I heard it coming and yet it caught me unawares!

So for the last several days I have been hearing talk on the local NPR channel about that famous speech delivered by Martin Luther King Jr. – the one titled “I Have a Dream.” I’ve actually learned more about that speech by hearing about it on the radio than I ever did in school, even though I was raised in the Metro Detroit area and despite the fact that Dr. King was such a popular dude in our area that he had his own holiday that we got to take off of school every year.

English: Dr. Martin Luther King giving his &qu...
Dr. Martin Luther King giving his “I Have a Dream” speech (Photo credit: Wikipedia)

Did you know, in fact, that today – August 28th 2013 – is the 50th anniversary of the delivery of that speech? If you haven’t heard yet and you do not hear it today, then you certainly heard it from me, didn’t you? And with the delivery of that speech, Dr. King joined the handful of the most famous notables who declared that all people should be free and enjoy the rights associated with American life; including Thomas Jefferson, who was the first to introduce that into an American legal document when he wrote in the Preamble to the Constitution, “[w]e hold these truths to be self-evident, that all men are created equal, that they are endowed by their Creator with certain unalienable Rights, that among these are Life, Liberty and the pursuit of Happiness”. Despite the fact that he is rightfully disputed to this day to be an exploitative slave owner, he did write that and most certainly felt it at one time, even if it was suppressed in the interest of business. Jefferson was, after all, a slave to his own pleasurable life and did his best to hold onto it. Abraham Lincoln, hailed as the great emancipator, runs much in the same vein; he helped shape modern America by introducing an amendment to the Constitution which led ultimately to the abolition of slavery in America. It wasn’t the most popular choice to make, nor was it something he rushed to do – but it was something he ultimately decided would help save and preserve the fractured Union; in other words, abolishing slavery was a tool for saving the nation.

Dr. King was naturally different, because he was black and the fight for civil rights was one that he ended up leading to America’s front door, declaring that freedom had not yet been claimed by all Americans. His speech invoked the words of both Jefferson and Lincoln, bringing them forth from the hollow past of history to stand at his side as he grabbed national attention with his speech.

Photograph of a reproduction of the Emancipati...
the Emancipation Proclamation (Photo credit: Wikipedia)

And it’s interesting to note that I could easily post the entire Declaration of Independence if I wanted to, or the Emancipation Proclamation – and sure, it’s because they’re old documents. But I am not ready to reproduce more than the title of Dr. King’s I Have a Dream speech because it turns out that it is protected under copyright law. Now that’s a trick. According to what I heard on NPR, Dr. King copyrighted his speech to help fund the civil rights movement, and when he was murdered five years later, the copyright passed to his estate, and in the time since they have actively defended their copyright, which does not go away until 2038. Because of this it might be difficult to find a transcript online of the speech, so we might not even know what it says. Apparently I can pay thirteen dollars to get a copy from Amazon, but I can’t just read it online.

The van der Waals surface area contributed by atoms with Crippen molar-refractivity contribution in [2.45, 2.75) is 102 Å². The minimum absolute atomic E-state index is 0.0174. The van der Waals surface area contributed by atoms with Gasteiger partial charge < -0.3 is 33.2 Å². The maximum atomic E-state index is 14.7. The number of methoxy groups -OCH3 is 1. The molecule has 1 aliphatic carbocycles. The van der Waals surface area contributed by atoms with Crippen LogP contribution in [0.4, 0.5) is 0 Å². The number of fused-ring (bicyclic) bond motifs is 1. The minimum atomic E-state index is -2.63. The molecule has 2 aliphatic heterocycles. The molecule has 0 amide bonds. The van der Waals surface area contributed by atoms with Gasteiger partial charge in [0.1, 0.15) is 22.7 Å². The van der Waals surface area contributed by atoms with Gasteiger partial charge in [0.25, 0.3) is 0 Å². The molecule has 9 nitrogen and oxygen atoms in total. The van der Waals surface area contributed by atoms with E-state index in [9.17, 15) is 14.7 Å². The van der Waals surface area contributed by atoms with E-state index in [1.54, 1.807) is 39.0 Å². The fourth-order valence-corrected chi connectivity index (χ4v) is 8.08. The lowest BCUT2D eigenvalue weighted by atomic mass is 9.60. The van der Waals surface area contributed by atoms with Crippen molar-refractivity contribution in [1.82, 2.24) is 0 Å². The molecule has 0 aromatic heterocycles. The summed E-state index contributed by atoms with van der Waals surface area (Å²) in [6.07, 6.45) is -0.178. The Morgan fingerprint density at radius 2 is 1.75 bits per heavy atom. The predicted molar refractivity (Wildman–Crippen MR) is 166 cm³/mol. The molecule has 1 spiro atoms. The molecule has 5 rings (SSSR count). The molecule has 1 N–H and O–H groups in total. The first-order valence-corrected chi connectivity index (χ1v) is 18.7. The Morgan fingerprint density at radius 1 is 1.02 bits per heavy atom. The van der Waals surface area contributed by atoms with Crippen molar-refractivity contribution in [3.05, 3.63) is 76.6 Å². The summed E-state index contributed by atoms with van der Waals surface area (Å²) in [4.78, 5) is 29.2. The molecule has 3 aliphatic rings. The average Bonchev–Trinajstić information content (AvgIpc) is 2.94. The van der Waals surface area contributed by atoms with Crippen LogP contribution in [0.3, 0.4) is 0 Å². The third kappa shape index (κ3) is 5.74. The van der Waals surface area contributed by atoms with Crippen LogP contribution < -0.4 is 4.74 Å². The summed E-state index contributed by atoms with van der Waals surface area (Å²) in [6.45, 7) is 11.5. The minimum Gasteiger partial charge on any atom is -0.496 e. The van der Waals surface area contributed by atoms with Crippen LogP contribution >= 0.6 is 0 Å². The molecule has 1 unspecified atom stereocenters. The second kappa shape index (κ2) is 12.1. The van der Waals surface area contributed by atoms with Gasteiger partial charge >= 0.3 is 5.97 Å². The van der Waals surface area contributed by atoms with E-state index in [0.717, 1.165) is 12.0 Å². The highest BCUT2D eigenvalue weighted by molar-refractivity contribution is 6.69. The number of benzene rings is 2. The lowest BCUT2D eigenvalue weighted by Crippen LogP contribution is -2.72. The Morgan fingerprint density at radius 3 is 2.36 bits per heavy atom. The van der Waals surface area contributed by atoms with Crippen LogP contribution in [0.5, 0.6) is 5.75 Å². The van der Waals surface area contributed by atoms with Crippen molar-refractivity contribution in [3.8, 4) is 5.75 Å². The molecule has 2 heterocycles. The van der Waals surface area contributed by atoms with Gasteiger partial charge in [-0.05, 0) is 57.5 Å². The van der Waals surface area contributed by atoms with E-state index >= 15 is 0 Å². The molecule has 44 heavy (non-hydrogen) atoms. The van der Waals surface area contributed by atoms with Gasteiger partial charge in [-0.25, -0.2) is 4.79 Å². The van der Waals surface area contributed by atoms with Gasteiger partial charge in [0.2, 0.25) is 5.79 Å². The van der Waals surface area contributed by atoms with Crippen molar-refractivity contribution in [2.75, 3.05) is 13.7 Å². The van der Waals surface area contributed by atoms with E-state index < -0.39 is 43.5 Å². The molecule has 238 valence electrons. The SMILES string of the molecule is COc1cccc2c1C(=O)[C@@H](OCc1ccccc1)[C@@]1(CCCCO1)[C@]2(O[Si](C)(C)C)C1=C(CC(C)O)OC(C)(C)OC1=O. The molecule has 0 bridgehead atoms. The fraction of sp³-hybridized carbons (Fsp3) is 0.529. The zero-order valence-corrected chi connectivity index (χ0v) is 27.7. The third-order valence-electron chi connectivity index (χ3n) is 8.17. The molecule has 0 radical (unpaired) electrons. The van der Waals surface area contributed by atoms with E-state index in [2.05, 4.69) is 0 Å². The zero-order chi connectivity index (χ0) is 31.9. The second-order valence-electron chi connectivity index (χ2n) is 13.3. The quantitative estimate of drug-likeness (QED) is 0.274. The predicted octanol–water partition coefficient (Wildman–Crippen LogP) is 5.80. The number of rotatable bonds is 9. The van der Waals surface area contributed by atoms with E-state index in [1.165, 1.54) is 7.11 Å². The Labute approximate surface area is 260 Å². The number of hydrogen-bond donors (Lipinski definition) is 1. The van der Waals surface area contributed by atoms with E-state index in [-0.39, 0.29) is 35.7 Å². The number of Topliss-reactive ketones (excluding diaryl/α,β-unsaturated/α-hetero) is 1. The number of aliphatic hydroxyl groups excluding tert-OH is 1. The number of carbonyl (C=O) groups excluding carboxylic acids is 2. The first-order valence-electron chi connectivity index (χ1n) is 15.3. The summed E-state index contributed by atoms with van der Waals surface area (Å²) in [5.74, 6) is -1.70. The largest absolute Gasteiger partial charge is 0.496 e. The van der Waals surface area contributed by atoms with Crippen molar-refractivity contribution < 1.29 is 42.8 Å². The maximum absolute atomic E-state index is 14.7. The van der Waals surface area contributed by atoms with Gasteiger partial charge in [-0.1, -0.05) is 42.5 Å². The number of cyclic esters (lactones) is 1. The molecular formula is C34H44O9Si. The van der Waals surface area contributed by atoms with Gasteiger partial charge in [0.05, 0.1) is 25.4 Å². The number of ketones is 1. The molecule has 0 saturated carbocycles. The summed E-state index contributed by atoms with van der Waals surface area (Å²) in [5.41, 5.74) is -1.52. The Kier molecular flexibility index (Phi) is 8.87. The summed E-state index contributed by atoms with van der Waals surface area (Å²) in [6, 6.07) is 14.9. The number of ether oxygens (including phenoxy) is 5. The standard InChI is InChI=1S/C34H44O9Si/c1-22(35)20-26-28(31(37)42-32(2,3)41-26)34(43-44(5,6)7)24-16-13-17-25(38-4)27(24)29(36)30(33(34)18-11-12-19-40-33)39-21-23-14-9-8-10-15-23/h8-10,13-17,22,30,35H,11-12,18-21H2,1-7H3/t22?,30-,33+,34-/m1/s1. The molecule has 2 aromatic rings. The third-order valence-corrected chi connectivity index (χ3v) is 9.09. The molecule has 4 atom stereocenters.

Is that really fair? Shouldn’t such an important piece of history be considered in the public domain? I certainly think so, but what do you think? Let us know in the comments.

Oh, and the link below to the Miami Herald claims to be the full text of the speech. If you are interested, print it out while you can, or at least hit the print button at the bottom of the article and save that. I think we have a right to be able to read it.


  1. It’s amazing to think it’s been 50 years since that speech. I think it would be great if it was available online, but if the copyright for the speech is being used as Dr. King wanted, to help fund civil rights, then I have no problem with that. Thanks Rob for some great information

  2. This is a pretty epic post – I am going to go find that speech and listen to it today. It’s strange that you can be so inspiring with just a few simple words – King knew that 50 years ago (holy crap, 50? really?) There is a lot to learn from that.

    • Right, and doesn’t it just blow your mind to know that the 60’s are already fifty years old? Still – yeah, the shortness of the speech is another reason I think that it’s unreasonable to charge anybody who wants access to it; at the very least I think it should be free for non-profit use. Charge the people who make history textbooks, because they’re the ones banking off of what they use it for.

      • You have an interesting point there but I don’t know if I agree. Textbooks are strictly for learning purposes, if we don’t teach aren’t we doomed to repeat? And if not for teaching these infamous speeches that are capable of changing a generation, how can we hope to impress the power of words on the next generation?

        • Well, as for your choice of words, “infamous” has somewhat dark connotations that denote the fame of villainous people. And it reminds me of The Three Amigos.

          But textbook companies would pay for that speech’s inclusion either way. They claim that’s why they cost so much, because they contain quite a bit of licensed content; so I’m not talking about changing the status quo on that score, but rather to make it available for those who want it for non-profit use. That’s how “free for non-profit use” works: if you make money from something you should work out a royalty scale with the copyright owner, otherwise you’re in the clear.

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